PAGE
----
Undergraduate statistics education: Where is it heading?

Written by Thomas King on . Posted in Features

The current issue of The American Statistician is a special issue on statistics education in the context of undergraduate specialisation in statistics. Tom King looks at some of the findings presented in it, and considers the changing landscape of undergraduate statistical study.

In the US, there is a strong perception that because of data science, many more students are opting for statistics as part of their degree.

The system in the US of majors and BS specialisation means that many students can opt into some statistics content taught by statisticians. And where courses are not taught by statistics departments, there may well be some quality control or coordination organised by a committee responsible across the college. There may even be a compulsory statistics course for all students, similar to the statistical literacy offerings that are appearing in the UK.

Many of the individual articles in The American Statistician are about data science or statistical computing, be it simulation, bootstrapping, data wrangling, machine learning or statistical programming. It is the 'analytics' aspect which seems to be resonating with students, both in terms of utilising real problems and future employability.

The rise of statistical computing

According to new curriculum guidelines for undergraduate programmes produced by the ASA, computing has supplanted mathematics as the mode of abstraction in the statistics curriculum and computing-based second courses are diversely presented.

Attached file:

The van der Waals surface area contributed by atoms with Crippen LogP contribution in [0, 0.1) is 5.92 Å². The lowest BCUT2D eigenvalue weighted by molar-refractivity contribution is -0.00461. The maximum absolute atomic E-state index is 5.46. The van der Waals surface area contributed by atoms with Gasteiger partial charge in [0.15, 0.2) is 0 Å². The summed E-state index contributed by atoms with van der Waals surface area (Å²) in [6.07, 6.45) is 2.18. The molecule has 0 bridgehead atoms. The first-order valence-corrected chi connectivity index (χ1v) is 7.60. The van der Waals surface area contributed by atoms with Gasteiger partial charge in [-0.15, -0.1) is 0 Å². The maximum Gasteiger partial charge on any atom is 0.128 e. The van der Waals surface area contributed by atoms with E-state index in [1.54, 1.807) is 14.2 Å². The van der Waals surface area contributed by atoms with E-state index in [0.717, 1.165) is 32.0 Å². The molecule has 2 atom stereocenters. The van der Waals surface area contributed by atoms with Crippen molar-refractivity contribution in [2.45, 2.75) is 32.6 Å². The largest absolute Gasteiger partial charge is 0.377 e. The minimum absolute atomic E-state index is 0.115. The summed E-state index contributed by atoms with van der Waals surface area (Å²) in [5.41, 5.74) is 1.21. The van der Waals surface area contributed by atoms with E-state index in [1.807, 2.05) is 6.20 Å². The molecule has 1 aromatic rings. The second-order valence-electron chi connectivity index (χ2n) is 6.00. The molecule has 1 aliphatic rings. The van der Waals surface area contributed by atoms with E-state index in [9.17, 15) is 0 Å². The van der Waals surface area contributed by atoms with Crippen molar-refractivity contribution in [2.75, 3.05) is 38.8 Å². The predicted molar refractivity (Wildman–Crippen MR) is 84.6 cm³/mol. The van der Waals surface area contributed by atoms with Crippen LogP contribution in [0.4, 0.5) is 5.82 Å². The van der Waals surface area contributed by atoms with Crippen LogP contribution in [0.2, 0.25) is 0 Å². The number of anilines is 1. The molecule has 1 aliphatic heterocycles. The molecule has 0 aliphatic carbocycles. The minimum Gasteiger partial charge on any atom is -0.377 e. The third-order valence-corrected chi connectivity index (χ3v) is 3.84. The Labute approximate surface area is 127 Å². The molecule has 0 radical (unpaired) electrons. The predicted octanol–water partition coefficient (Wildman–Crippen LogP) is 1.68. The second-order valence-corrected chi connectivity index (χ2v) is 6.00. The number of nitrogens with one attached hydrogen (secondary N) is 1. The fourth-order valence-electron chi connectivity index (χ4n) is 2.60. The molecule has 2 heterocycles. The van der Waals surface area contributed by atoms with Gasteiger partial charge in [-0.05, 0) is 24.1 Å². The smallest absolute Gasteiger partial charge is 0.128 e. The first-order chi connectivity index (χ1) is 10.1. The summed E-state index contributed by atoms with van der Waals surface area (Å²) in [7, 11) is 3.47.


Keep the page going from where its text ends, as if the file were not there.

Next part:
Nolan and Temple Lang (2010) (PDF) advanced the case for statistical computing some years ago and it is challenging established programmes. SQL and R are recommended in tandem, with Python being acknowledged as a better basis but more likely to emphasise the disparity of coding skills among students. These allow for development of skills in data wrangling – working with data as it comes, as well as going through to visualisation.

Computation allows for inference and data to be introduced in a graduated way to students, rather than proving theorems about sufficient statistics. And critical approaches can show that exact and randomisation/bootstrap-based inference is a better approach than the asymptotic theory (Nolan and Temple Lang now have a website providing for problem-focused teaching of all of these skills).

Working with real data

Statistical literacy typically focuses on interpretation after the fact - but there is a great deal of conceptualisation required beforehand, not just in design and data collection but problem formulation. Working with real data is about understanding its context and what we want to learn from it and embracing its intricacies to solve problems. The pedagogical challenge is introducing these things to students in a manageable manner, and in a way that develops their ability and confidence over the course of a programme.

The old, established conceptualisation acknowledges the importance of the full data handling cycle and the significance of substantive context, mathematics and computing. But the importance of inference in an epistemic sense is becoming more apparent. It was a distinction between approaches that Breiman (2001) dubbed as two cultures - but until students get to work with data, they may not have any culture of statistical practice.

Capstoning employability